Philip B. Ferguson was born into slavery in Virginia in 1824. He somehow acquired his freedom, and he came to Cincinnati, where he became a Baptist minister. Ferguson was also a builder and construction supervisor.
In May 1871, the “Colored School Board” solicited proposals for construction a schoolhouse on Walnut Hills. The design was by Samuel Hannaford. The clerk of the board noted that “Plans and specifications can be seen at this office.” The site was on Elm Street, now called Alms Place.
Philip B. Ferguson submitted a bid to construct the school for $26,500, but his bid was rejected as being too expensive. The board chose another builder, Thomas Mullen.
While Philip B. Ferguson was neither the design architect nor the primary contractor for this building, he was hired to supervise the construction. An article in the Cincinnati Commercial for May 31, 1872 notes that one of the speeches at the dedication ceremony was by “Mr. P. B. Ferguson, who was the supervising architect of the building.”
So far, this is the earliest-known instance of an African American being described in a Cincinnati newspaper as an architect. (Later sources identify two earlier African American architects, Joseph Dorcus and Peter Harbeson, but neither was noticed by newspapers at the time.)
The Elm Street School no longer exists. It was renamed the Frederick Douglass School (later called “old” Douglass), and then in 1910 it was torn down for the erection of a larger Douglass School, which in turn, was torn down to make way for the current Spencer Educational Center.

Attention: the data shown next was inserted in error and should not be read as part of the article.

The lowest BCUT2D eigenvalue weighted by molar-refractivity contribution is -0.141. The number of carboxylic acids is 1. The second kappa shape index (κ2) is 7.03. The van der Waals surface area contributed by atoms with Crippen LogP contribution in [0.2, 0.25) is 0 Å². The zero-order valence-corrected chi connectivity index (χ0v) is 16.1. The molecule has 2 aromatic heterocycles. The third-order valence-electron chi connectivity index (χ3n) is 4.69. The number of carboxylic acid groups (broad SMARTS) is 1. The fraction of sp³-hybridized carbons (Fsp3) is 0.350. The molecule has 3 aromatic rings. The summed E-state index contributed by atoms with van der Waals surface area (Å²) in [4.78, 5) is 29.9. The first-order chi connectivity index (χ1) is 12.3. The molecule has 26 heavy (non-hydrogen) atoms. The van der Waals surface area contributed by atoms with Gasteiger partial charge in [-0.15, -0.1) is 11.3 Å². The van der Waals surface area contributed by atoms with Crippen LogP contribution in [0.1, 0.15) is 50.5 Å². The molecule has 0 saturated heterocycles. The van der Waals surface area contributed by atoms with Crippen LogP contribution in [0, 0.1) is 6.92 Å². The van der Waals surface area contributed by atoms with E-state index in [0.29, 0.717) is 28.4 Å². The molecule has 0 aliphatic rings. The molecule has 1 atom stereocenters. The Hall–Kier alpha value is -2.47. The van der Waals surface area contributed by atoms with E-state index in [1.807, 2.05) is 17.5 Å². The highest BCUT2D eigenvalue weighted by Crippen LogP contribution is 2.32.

Philip P. Ferguson later played important roles in the construction of several other buildings, none of which has survived. In 1880, P. B. Ferguson received a building permit to build “four two-story brick houses, southeast corner of Chapel and Willow streets, $4,000.”
In 1894-5, Ferguson supervised construction of the Union Baptist Church on Mound Street in the West End. This time, the design architect was Arthur Giannini. The Cincinnati Commercial Gazette notes that “Rev. P. B. Ferguson was unanimously chosen as Superintendent of the building. Mr. Ferguson is a practical builder and a boss carpenter.” When the church was dedicated in July 1895, Ferguson presented the keys of the completed church to the building committee.
And in 1903, Philip B. Ferguson was the builder of a sanctuary for the First Baptist Church of Walnut Hills. Their previous building had been condemned. So Philip Ferguson and Louis Bowen “tore the old church down with great care. They marked every usable piece of timber that could be … used in the erection of the new frame church to be built on Lincoln Avenue near Park Avenue.” These timbers were apparently used to build a small, wooden building, close to the current church but now gone.
The most interesting thing, however, about Philip B. Ferguson, is his earlier career: he was a conductor on the Underground Railroad.
In 1900, the Cincinnati Commercial Tribune wrote this about him: “Venerable Elder Ferguson, now living at 1017 Foraker Avenue, Walnut Hills, was long a slave at Fredericksburg, Va., but reached this city in freedom about 1850. He succeeded Elder Shelton at Zion Church, and later preached for years in Clermont County. His active rescue work covers a period of about ten years in this city. Numerous are the mobs he remembers and the famous court cases involving the fate of fugitive slaves, which he always attended.”
The Commercial Tribune article says that Ferguson “assisted in the escape of the negro Lewis from a Federal Court room during his trial,” a famous case in Cincinnati. And then the Tribune discusses the trial of Margaret Garner, which Ferguson also attended. The article describes how Garner was acquitted for murdering her child but was then returned to her enslaver. Philip B. Ferguson, we learn, “took the dead child along and buried it in Kentucky.”